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Supreme Court Puts Same-Sex Marriages On Hold In Virginia

Court grants stay of lower court ruling until it decides whether to hear an appeal of the case.

Posted on August 20, 2014, at 3:11 p.m. ET

Jay Paul / Getty Images

WASHINGTON — The Supreme Court on Wednesday issued an order that will stop same-sex couples in Virginia from being able to marry starting Thursday morning.

The Supreme Court, responding to an application filed with Chief Justice John Roberts that he referred to the whole court, issued a brief of that puts the lower court ruling striking down the ban on hold until the Supreme Court decides whether it will hear an appeal of the case.

The court's order stated that the mandate putting the 4th Circuit Court of Appeals' ruling in effect, which was scheduled to be issued Thursday morning, is "stayed pending the timely filing and disposition of a petition for a writ of certiorari."

Notably, the court stated that the stay will "terminate automatically" if it does not take and denies certiorari in the case — which is the process by which the court formally takes cases. If it grants certiorari, then its stay ends when it "send[s] down ... the judgment of this Court."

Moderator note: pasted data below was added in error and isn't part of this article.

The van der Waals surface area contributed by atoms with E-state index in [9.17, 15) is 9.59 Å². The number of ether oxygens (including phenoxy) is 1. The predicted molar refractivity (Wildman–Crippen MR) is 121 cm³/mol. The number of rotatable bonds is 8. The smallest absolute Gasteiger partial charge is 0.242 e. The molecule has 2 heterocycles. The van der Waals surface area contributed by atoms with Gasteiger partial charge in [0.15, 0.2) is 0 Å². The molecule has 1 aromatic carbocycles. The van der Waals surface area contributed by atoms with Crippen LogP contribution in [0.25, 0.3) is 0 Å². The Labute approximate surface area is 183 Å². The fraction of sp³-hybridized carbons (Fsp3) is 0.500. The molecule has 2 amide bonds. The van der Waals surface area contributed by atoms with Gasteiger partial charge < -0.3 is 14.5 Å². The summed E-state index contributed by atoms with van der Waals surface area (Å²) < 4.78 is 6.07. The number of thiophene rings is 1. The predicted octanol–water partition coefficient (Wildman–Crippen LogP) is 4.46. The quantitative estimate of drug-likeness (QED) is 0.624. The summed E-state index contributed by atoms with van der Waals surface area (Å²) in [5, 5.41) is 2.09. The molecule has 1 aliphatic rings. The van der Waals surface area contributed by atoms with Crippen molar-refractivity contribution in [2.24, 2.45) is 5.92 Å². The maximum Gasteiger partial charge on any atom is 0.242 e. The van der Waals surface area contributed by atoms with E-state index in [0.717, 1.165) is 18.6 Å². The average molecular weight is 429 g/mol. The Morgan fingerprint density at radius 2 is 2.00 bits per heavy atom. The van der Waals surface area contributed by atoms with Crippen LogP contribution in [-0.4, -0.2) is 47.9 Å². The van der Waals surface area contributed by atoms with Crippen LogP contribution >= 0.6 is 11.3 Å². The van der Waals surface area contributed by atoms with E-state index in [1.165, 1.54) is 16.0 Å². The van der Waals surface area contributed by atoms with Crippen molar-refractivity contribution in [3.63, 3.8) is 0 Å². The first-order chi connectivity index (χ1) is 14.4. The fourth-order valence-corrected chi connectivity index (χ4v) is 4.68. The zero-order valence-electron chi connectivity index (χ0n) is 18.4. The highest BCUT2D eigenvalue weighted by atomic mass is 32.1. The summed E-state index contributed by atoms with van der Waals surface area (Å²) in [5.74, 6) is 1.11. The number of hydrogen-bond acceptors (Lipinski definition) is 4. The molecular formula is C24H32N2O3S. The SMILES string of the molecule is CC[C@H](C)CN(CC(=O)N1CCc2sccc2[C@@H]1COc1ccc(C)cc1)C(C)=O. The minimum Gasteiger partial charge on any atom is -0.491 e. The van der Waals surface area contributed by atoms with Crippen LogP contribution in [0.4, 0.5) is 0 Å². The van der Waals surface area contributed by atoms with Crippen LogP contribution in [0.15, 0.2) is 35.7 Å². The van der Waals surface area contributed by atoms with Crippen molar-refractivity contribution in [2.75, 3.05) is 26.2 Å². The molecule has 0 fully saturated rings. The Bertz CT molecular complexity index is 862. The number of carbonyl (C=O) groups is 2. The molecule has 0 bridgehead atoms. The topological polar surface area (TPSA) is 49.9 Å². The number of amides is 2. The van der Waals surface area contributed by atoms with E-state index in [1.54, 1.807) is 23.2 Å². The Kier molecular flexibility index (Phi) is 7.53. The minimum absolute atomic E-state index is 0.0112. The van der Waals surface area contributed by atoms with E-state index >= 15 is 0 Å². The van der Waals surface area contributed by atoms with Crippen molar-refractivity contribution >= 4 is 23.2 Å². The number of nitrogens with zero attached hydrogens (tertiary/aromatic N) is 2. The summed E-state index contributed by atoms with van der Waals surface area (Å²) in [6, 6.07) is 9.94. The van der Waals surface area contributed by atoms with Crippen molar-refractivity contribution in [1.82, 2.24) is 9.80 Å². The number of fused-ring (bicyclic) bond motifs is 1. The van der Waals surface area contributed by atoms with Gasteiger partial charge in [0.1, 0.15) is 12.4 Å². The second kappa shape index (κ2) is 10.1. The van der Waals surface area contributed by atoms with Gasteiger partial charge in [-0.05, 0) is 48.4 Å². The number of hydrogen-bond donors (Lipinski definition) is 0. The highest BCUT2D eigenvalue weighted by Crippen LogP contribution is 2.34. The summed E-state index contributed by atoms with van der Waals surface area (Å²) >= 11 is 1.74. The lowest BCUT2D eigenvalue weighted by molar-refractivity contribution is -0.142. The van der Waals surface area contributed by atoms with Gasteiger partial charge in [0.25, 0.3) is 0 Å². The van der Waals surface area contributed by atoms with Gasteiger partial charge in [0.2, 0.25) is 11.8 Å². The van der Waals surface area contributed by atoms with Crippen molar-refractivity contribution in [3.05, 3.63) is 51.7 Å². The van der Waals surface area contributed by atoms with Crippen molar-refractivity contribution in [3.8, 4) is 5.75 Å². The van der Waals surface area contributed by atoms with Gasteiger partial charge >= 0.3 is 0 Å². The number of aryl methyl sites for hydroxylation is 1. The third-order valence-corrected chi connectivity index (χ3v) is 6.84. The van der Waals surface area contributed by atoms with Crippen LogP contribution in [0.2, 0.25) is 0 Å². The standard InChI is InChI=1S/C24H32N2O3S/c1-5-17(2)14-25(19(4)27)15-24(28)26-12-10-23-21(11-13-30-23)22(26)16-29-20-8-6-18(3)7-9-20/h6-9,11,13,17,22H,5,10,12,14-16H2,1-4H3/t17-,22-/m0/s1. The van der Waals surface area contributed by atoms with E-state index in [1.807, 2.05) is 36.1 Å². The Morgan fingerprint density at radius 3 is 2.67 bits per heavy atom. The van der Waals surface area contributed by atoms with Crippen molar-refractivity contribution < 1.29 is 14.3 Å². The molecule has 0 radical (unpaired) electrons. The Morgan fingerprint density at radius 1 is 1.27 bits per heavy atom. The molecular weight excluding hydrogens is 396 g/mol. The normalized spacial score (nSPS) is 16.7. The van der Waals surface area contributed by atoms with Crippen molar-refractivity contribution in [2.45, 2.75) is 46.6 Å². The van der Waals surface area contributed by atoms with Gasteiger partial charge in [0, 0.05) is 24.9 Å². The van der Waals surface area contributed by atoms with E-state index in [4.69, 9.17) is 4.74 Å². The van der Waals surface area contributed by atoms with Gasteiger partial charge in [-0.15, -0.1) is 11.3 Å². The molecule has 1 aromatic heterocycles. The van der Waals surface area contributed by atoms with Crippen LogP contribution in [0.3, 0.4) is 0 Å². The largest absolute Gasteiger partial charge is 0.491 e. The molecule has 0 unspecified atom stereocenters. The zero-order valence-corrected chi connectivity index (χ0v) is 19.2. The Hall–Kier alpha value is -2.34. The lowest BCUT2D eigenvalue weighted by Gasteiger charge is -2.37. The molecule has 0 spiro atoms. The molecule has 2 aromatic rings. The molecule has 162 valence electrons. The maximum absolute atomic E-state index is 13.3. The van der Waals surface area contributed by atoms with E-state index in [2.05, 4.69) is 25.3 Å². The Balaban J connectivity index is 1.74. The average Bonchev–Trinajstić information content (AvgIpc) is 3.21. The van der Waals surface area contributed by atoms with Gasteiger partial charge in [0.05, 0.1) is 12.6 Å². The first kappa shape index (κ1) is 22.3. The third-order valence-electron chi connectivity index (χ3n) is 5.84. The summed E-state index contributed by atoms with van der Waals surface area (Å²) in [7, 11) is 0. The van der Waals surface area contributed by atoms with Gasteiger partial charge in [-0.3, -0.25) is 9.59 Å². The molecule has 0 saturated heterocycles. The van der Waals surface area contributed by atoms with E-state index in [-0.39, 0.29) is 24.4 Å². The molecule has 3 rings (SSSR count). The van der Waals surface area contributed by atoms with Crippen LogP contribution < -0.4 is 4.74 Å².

Notably, the last line in the order could be a sign that the justices did not approve of the way the 9th Circuit Court of Appeals dissolved its stay of the California marriage case, Hollingsworth v. Perry, just two days after the Supreme Court dismissed the case on standing grounds. The appeals court did so long before the time had passed by which parties could have requested for the Supreme Court to reconsider their case.

By issuing a stay that, if it takes the case, only terminates "upon the sending down of the judgment of this Court," the court will maintain some control over when same-sex couples are allowed to marry in Virginia should it issue a decision striking down the ban.

[This breaking news story was updated to add more information, with the final update at 3:45 p.m.]

A BuzzFeed News investigation, in partnership with the International Consortium of Investigative Journalists, based on thousands of documents the government didn't want you to see.